Dec 4, 2012
Even as Airbus Military formally delivered the fifth and final A330 MRTT multi-role tanker transport ordered by the Royal Australian Air Force (RAAF) which it has designated the KC-30A, a controversy might just be brewing in India over ASQRs of the tanker bids for which commercial bids have opened and technical evaluation completed.
At the risk of going overboard, we here at Aerospace Diary, feel it is time national interests come first and if any OEM has been cleared by a technical evaluation committee chosen by the government, we have to trust them and stop holding back projects in a bid to look transparent, everytime a company losing a bid, cries foul.
Our squeaky clean defense minister now needs to hold the hand of his chosen lieutenants and show the world India means business on its own but fair, terms.
We are hearing there seems to be some confusion on the SQRs. Para 5.7, according to some people we spoke to, said the tankers need to carry paratroopers and are required to paradrop. However, an MoD official clarifies that “paradrop” is not part of the bid and the aircraft needs to carry 200 passengers or/ 125 paratroopers with associated equipment. This was cleared at a pre-bid meeting in September the official informs us. Both IL and Airbus are compliant with this requirement.
Another hazy part seems to be whether both the aircraft can carry two types of fuel simultaneously. Both the contenders can do this, though the IL, we believe, did not demonstrate this capability, will do so at time of delivery. Which is permissible.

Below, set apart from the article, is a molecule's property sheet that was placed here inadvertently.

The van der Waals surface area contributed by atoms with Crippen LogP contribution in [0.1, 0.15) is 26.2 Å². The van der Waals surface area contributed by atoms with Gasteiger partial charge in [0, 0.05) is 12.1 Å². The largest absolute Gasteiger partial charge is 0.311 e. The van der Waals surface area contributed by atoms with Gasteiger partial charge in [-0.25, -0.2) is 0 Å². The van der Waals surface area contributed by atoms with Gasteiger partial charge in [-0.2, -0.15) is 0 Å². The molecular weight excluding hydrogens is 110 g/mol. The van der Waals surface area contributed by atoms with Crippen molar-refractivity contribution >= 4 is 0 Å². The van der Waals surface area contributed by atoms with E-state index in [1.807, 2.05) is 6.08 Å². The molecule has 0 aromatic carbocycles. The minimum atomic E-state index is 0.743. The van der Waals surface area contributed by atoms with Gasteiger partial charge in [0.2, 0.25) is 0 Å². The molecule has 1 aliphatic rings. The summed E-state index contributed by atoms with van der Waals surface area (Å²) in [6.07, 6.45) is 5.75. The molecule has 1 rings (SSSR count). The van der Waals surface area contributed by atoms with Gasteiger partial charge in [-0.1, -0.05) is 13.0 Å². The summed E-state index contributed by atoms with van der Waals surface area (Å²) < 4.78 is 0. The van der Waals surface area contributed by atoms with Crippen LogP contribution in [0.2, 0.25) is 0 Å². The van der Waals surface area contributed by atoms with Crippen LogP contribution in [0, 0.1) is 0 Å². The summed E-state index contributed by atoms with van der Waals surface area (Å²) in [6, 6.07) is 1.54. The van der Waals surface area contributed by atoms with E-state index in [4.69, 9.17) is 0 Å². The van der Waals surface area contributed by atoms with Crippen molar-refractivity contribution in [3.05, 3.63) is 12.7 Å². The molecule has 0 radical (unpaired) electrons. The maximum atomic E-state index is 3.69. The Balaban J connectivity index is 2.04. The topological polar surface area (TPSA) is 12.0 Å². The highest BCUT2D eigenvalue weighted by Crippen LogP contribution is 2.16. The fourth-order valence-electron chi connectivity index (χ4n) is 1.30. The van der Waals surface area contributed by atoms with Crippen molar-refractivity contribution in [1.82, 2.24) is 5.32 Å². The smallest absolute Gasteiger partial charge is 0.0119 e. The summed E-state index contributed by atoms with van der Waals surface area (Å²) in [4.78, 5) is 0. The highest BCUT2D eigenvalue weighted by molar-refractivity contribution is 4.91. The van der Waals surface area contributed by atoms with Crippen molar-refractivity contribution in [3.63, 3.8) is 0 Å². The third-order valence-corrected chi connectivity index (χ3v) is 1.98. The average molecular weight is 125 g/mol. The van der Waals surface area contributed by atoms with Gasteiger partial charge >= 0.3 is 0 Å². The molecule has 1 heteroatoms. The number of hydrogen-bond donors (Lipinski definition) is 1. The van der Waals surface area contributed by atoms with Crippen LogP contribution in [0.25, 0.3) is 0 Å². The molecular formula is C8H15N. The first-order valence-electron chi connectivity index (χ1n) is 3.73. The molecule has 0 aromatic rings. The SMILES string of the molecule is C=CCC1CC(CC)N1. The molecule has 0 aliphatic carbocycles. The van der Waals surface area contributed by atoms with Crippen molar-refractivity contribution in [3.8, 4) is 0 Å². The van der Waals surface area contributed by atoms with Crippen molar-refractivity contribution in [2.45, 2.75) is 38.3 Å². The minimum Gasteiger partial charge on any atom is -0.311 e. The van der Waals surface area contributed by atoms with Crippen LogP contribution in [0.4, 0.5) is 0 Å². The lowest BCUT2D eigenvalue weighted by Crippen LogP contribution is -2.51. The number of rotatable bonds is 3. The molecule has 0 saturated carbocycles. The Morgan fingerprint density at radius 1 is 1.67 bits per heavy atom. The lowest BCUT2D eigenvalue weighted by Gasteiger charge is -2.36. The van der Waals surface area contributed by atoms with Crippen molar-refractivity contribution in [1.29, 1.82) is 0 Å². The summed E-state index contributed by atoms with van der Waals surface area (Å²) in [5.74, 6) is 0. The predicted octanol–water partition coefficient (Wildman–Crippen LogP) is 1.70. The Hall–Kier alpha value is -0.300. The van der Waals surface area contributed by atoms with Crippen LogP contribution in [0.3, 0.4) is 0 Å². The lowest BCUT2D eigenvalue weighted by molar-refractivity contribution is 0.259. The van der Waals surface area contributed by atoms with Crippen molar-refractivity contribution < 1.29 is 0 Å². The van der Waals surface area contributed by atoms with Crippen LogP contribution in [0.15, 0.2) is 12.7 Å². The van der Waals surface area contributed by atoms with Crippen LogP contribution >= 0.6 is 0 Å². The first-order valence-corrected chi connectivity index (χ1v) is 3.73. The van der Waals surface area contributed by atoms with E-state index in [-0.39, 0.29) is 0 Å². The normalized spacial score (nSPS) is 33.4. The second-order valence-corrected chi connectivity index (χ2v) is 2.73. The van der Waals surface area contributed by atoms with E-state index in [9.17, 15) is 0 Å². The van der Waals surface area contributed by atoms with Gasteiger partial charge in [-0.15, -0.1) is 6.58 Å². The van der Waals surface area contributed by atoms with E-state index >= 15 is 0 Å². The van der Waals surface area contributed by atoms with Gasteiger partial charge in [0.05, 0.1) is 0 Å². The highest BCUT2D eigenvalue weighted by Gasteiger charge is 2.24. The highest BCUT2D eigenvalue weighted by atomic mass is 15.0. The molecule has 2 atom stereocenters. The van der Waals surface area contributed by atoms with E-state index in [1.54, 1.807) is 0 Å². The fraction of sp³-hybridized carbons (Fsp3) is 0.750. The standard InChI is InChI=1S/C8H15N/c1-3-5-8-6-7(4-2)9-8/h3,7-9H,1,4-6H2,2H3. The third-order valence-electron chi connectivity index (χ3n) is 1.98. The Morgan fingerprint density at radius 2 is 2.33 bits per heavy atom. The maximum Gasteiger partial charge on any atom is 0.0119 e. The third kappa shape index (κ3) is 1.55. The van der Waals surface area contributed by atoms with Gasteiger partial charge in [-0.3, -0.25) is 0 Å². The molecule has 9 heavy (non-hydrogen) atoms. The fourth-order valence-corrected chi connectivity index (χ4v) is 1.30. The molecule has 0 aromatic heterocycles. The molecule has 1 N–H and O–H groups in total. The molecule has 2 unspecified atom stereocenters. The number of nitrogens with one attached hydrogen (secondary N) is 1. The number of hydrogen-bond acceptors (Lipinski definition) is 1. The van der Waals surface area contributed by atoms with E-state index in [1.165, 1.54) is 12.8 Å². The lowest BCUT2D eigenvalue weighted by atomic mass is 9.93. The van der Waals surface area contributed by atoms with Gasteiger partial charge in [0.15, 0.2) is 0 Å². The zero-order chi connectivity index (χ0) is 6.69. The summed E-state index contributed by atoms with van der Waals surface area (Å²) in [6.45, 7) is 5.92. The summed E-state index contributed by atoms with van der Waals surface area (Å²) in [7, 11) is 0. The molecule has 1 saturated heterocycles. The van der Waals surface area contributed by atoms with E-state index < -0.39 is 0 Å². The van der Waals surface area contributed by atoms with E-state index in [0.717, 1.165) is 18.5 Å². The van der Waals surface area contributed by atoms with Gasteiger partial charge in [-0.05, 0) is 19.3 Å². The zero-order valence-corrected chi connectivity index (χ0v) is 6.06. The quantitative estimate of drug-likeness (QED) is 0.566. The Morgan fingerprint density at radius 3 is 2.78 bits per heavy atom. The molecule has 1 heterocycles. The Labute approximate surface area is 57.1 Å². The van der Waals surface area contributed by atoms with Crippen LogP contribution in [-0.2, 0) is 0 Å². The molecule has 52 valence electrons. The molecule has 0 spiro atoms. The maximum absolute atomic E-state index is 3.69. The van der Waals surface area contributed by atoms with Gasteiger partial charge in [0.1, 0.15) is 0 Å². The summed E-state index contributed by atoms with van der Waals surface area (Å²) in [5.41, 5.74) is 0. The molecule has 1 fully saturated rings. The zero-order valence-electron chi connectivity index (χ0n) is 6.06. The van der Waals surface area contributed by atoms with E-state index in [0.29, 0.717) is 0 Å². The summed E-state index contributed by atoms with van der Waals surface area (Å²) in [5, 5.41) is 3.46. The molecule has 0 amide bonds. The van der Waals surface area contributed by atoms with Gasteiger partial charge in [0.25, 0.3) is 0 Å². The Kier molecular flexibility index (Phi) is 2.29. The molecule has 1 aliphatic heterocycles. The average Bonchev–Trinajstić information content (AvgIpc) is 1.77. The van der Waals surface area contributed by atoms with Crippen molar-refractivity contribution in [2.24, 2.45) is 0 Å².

While Airbus Military A330 MRTT refers to itself in its press releases as “the only new generation strategic tanker/transport aircraft flying and available today,” IL-76, with 4-engines, not two, feels it is on stronger ground during a war situation. But then, do we want to refute the SQRs, is the issue? Though some say this could become a white elephant for India. Airbus will have their own logic, one suspects. Besides, if the users of the equipment do not know the specs, we may as well close shop.
The proof is in the pudding. With the new variant of IL-78 not having flown as yet, a civilian aircraft (Volga Dnepr, a charter airline with the PS-90 engine) was brought for the trials. Though it was not taken to Leh and no refuelling was demonstrated, this is also, according to permitted rules, as capabilities are allowed to be demonstrated at a later stage.
So where is this taking us, you ask? The point is since nothing seems amiss and the air is pretty clear, one hopes India will make a decision fast and not give in to wrangling of parties. If we do not, it will be clear that we do not trust ourselves, which by the way, seems to be becoming a national virus.